The Dalhousie Faculty of Management will honour The Honourable Louise Arbour, former UN High Commissioner for Human Rights and former Justice of the Supreme Court of Canada, with the 2019 Scotiabank Ethical Leadership Award.
Each year, the award is presented to a Canadian who has demonstrated exceptional character, moral courage and commitment to ethical principles. Mme. Arbour will accept the award and speak to Management students, faculty and the public at the Ethics in Action Gala on November 23.
Finding her home, making a difference
Born in Montréal in 1947 and earning a law degree from the Université de Montréal, Mme. Arbour’s career took her from a law clerkship for a Supreme Court justice to a professorship at Osgoode Hall Law School. In 1987, she was appointed to the Supreme Court of Ontario, and in 1989 to the Ontario Court of Appeal.
“What became very clear to me when I went to law school is I found my home,” explains Mme. Arbour. “I was attracted to criminal law, and then to all aspects of public law as it interfaced with democracy and social equality and all kinds of things. That’s what I think has driven me to run toward things that others might run away from.”
From 1996 to 1999, Mme. Arbour was chief prosecutor for two international criminal tribunals. The tribunal for the former Yugoslavia resulted in the first-ever indictment for war crimes of a sitting head of state (Serbian president Slobodan Milošević), and the tribunal for Rwanda in the world’s first conviction for genocide since 1948.
For the next five years, Arbour sat on the Supreme Court of Canada. She returned to the UN as High Commissioner for Human Rights in 2004, then spent five years as president of the International Crisis Group. In December 2018, she finished a 22-month term as Special Representative of the United Nations Secretary-General for International Migration, where she guided the adoption of the Global Compact for Safe, Orderly and Regular Migration (GCM).
A deserving honour
Peggy Cunningham is professor and R.A. Jodrey Chair in Commerce at the Rowe School of Business. She chairs the award’s selection committee, composed of students, faculty and a representative from Scotiabank.
“Student voices are primary in the decision process,” she explains. “From the first when she was called to the bar, Mme. Arbour has taken on controversial and difficult issues. It’s not popularity that drives her, but deep moral conviction. It says a lot about her as a person that she would give her time to come and interact with young people here.”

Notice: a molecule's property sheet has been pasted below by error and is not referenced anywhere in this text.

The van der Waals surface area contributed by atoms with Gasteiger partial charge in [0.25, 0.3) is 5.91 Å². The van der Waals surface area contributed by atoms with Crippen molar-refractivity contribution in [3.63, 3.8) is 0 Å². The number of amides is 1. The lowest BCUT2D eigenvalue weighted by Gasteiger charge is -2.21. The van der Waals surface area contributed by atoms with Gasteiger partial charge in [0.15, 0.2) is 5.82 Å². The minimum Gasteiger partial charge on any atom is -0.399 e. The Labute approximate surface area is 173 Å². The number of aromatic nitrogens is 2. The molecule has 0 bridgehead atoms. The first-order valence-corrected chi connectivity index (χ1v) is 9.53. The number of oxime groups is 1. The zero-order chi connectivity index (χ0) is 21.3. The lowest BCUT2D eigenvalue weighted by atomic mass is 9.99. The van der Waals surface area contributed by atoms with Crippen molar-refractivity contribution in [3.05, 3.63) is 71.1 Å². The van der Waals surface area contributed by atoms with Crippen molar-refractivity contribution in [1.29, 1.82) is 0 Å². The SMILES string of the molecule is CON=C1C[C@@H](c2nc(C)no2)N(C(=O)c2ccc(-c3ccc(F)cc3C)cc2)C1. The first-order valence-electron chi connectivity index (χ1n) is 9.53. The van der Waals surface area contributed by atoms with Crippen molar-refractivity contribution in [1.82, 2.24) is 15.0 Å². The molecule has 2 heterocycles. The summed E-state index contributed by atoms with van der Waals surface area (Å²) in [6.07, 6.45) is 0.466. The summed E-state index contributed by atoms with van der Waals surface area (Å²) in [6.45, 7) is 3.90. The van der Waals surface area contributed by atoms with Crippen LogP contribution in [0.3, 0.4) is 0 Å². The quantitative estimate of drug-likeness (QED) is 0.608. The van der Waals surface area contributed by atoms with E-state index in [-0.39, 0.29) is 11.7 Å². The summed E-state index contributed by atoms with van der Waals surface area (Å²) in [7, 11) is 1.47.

Student committee member Nivashini Sabeshan just graduated with an MBA and took part in Ethics in Action case competitions in 2017 and 2018.
“It’s important to celebrate the impact Mme. Arbour has made, not just in Canada but worldwide,” she says. “A lot of people ask themselves, ‘What difference can I make?’ But all the people who’ve received this award are people like us — and look at what they’ve been able to accomplish! It’s so inspiring to us as young adults. If one person can make such an impact, what could we do together?”
A special honour
Mme. Arbour has received at least 40 honorary doctorates and many international prizes, but the Ethics in Action award feels special.
“It means a huge amount because I started my career as a law teacher. I want young people to know that I’m extremely confident in them and their capacities. Hard as the challenges are around issues like climate change — and a lot of it is profoundly distressing and depressing — but in all the dark and gloomy things I’ve done, the friendships I’ve developed with like-minded and committed people have been so exhilarating. The rewards are vastly positively disproportionate to the work involved.”
Mme. Arbour’s most important message to students? “They have a lot of choices, and there are a lot of people in this world with zero choices. Don’t turn your choices into a liability because you’re lost. Just go! If you make a mistake, you can go back. As Yogi Berra used to say: If there’s a fork in the road, take it!”
The Faculty of Management established the student-led Ethics in Action case competition and conference with a $1.5 million donation from Scotiabank. The Scotiabank Ethics in Action Ethical Leadership Award recognizes a Canadian leader from a corporate, non-profit or public organization who has demonstrated and maintained outstanding ethical leadership. Past recipients include Sir Graham Day, Richard Pound, Chief Phil Fontaine, Irwin Cotler, Anna Tudela, Justice Rosalie Silberman Abella and Lieutenant-General (Ret’d) Roméo A. Dallaire.
The public is invited to the award presentation at the Ethics in Action Gala at the Canadian Museum of Immigration at Pier 21 in Halifax on November 23. Tickets can be purchased at dal.ca/ethicsinaction.
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